Cardboard tubes and a marble race: Use cardboard rolls and create connections for the tunnels. Use one or two marbles and run these through the tunnel to see how far it will go.
Sorting coins: Take out some coins that you have and place them in a shallow container. Get your child to sort these into categories i.e. size and colour. The important part is also for the child to pick up the coin using his index finger and thumb. Lastly, make sure you help to count all the coins in the different groups. You can also use the coins to build a tower. It is recommended that everybody remembers to wash their hands after handling all the coins.
Building blocks: Gather small cardboard boxes (such as toothpaste/deodorant/medicine or pasta packaging) and a build tower or a fort from the items. You can also do this with plastic containers from the kitchen. Compare the heights of the towers or count how many items you had to use to build a fort.
Activities in the neighbourhood
Nature Walk: Walk around the neighbourhood and collect leaves, stones, twigs, pine cones and other objects from nature. Place them on a tray and guide your child in counting how many items there are, or compare their shapes and colours. You can focus on which ones look similar or different, and discuss the colours or textures that you can see. You can also stick these down onto a white cardboard and draw in the names of each item.
Leaf Stencils: Use leaves that you have gathered and paint them on one side. Use this as a stencil to imprint the leaf shape onto a piece of paper.
Growing beans: Children really enjoy learning about plants, water, the plant’s roots, and how we grow food. You will need an old glass jar, some cotton wool (or a bit of soil) and a few dried beans. Spend some time planting the beans in the cotton ball or soil, watering it and placing it on the windowsill. If you plant it about 1cm from the top, the bean should sprout in about 4 days. Watch it grow, and after a week or two, plant it outside in a sunny place.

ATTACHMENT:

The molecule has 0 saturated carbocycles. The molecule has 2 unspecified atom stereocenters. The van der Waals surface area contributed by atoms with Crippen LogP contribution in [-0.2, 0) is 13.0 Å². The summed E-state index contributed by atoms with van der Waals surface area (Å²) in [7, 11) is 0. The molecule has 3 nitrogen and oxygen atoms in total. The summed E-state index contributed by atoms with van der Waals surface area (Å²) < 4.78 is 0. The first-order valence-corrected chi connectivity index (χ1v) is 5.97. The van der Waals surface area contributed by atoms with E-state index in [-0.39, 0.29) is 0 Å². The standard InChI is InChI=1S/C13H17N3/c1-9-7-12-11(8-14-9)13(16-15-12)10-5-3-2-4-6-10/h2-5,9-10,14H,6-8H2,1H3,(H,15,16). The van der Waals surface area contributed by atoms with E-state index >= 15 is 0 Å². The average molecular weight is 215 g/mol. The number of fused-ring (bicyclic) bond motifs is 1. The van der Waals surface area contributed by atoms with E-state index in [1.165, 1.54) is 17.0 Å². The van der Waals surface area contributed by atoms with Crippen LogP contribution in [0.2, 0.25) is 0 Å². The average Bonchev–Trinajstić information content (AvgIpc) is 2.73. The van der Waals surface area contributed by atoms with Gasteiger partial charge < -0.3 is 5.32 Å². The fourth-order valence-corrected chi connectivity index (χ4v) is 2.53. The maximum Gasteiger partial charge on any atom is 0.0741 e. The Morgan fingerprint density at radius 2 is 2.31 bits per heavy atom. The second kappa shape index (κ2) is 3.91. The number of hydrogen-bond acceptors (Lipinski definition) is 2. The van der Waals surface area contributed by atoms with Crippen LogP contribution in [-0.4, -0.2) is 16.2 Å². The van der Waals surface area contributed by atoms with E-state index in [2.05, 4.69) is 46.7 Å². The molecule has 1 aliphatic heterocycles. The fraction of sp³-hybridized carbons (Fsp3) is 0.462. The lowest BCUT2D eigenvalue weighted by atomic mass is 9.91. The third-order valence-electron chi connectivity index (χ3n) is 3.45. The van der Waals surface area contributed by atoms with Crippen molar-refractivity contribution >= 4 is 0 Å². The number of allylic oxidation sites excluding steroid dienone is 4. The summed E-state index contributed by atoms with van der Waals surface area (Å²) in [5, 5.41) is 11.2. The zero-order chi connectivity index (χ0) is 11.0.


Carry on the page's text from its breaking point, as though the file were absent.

Sorting Smarties game: Buy a box of smarties and use similar coloured containers or painted egg boxes. Have your child sort out all the different colours into each cup, for example yellow smarties into the yellow cup and so on. They can also count how many there are of each colour, and then get to eat them as a fun reward.
Paint colour puzzle: Gather some paint colour index cards from a local shop that sells paint. Make sure that you get two of each of the cards, and gather a variety of colours (green, red, yellow, blue and so on). Use one of the card samples and cut out the card, and glue it down onto a wooden clothes peg. Do so with all the other colours as well, creating a peg for each colour card. You can now play the colour puzzle game, whereby your child matches the colour to the remaining card by simply pegging it on.
Nurturing language activities
Create your own story game: The child gets to choose four or six things that he wants to be in a story, for example, a cat, a bicycle, a dinosaur and a rainbow. The parent then makes up any creative story with a beginning, middle and end using the named items. The child can get to say what they liked about the story, and get a chance to tell their own version of the story using the same objects.
In order to also improve language skills, a parent can read the child an age appropriate book, and in doing so spend one-on-one time with the child, whilst the focus falls on explaining the meaning of the words, pointing out feeling words and discussing the story and characters in the books.
Playing with your child is not only about the development of your child on a physical level, but also about building a relationship and growing emotionally. By delighting in your child through these fun activities, you will help your child to feel supported and assist in building his or her self-esteem. Children enjoy creative activities, but even more than this, children enjoy you spending time being with them whilst they explore their world and learn.
If you enjoyed reading about easy ways to entertain your child, and would like to find out more about using items that are readily available, you can source the internet for many website which foster creative developmental learning. Many of these websites offer activities that have been recommended by occupational therapists or educational psychologists. For further inspiration, feel free to visits www.sugaraunts.com , www.theimaginationtree.com or Pinterest for more ideas. Please note that the photographs posted here to illustrate some of the ideas are originally from the above websites.